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Om tolkningen av traktater

Linderfalk, Ulf LU (2001)
Abstract
In the relations between states interpretation of treaties is an everyday issue. When an agent of state confers a meaning on a treaty text, the ensuing interpretation is talked of as being legally either correct or incorrect. This is a distinction made possible thanks to the existence of certain norms. These are the norms which find expression in the 1969 Vienna Convention on the Law of Treaties, articles 31-33. Articles 31-33 not only put into words the legal relations created by the Convention between those states, in regard to those treaties, for which the Convention formally is to be applied. They are also expressive of the relations that exist under international customary law between states in general. This is today generally... (More)
In the relations between states interpretation of treaties is an everyday issue. When an agent of state confers a meaning on a treaty text, the ensuing interpretation is talked of as being legally either correct or incorrect. This is a distinction made possible thanks to the existence of certain norms. These are the norms which find expression in the 1969 Vienna Convention on the Law of Treaties, articles 31-33. Articles 31-33 not only put into words the legal relations created by the Convention between those states, in regard to those treaties, for which the Convention formally is to be applied. They are also expressive of the relations that exist under international customary law between states in general. This is today generally accepted.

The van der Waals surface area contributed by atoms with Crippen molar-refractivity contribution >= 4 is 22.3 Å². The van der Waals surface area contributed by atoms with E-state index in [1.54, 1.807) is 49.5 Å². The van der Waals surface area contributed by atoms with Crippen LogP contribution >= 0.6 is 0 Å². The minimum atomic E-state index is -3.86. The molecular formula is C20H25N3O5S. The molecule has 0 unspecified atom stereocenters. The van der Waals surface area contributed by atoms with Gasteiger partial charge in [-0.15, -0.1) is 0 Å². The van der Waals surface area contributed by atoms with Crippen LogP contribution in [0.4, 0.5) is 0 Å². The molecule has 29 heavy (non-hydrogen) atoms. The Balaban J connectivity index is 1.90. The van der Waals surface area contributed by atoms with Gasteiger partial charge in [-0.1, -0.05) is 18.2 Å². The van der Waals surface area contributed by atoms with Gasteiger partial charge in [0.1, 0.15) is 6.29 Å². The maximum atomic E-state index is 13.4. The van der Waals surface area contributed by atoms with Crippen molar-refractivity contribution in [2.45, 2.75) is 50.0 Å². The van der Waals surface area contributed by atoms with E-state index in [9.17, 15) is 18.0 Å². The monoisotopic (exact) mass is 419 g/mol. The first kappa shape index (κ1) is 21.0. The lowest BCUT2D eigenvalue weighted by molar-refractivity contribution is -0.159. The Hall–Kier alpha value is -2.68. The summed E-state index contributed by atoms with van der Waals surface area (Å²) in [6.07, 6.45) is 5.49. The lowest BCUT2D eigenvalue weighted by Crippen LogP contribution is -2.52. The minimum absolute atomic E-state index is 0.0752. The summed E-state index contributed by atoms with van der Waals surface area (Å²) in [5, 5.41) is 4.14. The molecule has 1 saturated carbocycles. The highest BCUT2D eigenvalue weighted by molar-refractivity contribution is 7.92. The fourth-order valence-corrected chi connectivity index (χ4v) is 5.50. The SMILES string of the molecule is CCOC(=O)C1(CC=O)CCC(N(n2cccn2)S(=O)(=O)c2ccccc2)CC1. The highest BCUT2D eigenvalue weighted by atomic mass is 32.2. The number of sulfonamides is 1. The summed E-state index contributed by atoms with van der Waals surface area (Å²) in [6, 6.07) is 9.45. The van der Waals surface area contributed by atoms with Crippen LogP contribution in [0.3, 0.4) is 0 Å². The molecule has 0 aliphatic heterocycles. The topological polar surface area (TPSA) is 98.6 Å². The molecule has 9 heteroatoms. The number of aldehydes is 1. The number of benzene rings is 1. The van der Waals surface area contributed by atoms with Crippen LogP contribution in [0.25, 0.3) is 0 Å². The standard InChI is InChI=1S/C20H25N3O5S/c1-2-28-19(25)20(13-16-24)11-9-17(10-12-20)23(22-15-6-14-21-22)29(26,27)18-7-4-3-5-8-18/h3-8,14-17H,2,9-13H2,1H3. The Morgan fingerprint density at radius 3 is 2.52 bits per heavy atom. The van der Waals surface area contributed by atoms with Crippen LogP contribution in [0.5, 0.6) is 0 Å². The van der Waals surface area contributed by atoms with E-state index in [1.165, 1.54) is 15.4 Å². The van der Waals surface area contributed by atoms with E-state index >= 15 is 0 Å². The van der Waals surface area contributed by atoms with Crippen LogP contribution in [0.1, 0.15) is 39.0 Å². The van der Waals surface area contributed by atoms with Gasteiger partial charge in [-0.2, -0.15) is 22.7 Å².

To explain fully what distinguishes an interpretation which is legally correct from one which is not, it is then necessary that we come to grips with the content of Vienna Convention articles 31-33. In legal literature the substance of these articles has often been described by reference to the means of interpretation therein authorized, and little more than that. As I see it more detail is required. On closer inspection it is obvious that the content of Vienna Convention articles 31-33 need to be described in more coherent ways. What the articles express is a system of rules, whereby agents are not only given notice of the different means that law can be said to approve for the purpose of interpretation, but are also instructed how the means are to be used - separately as well as jointly - so that a conclusion can be reached on the meaning of a treaty text.



The purpose of my dissertation is twofold. Firstly, in chapter 2, by importing knowledge from linguistics, and pragmatics in particular, I start out by describing in general terms what in this context is meant by a rule of interpretation. A model is put forward giving a representation of the concept as such. Secondly, in chapters 3 through 11, drawing on the model established, I proceed by defining and articulating the content of public international law. In conclusion - making quick references possible - I present a list of 44 rules, all of which can be made valid either on the basis of the Vienna articles on interpretation directly, or by reference to the customary rules that the Vienna articles are supposed to reproduce. (Less)
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author
opponent
  • Prof Hannikainen, Lauri
organization
publishing date
type
Thesis
publication status
published
subject
keywords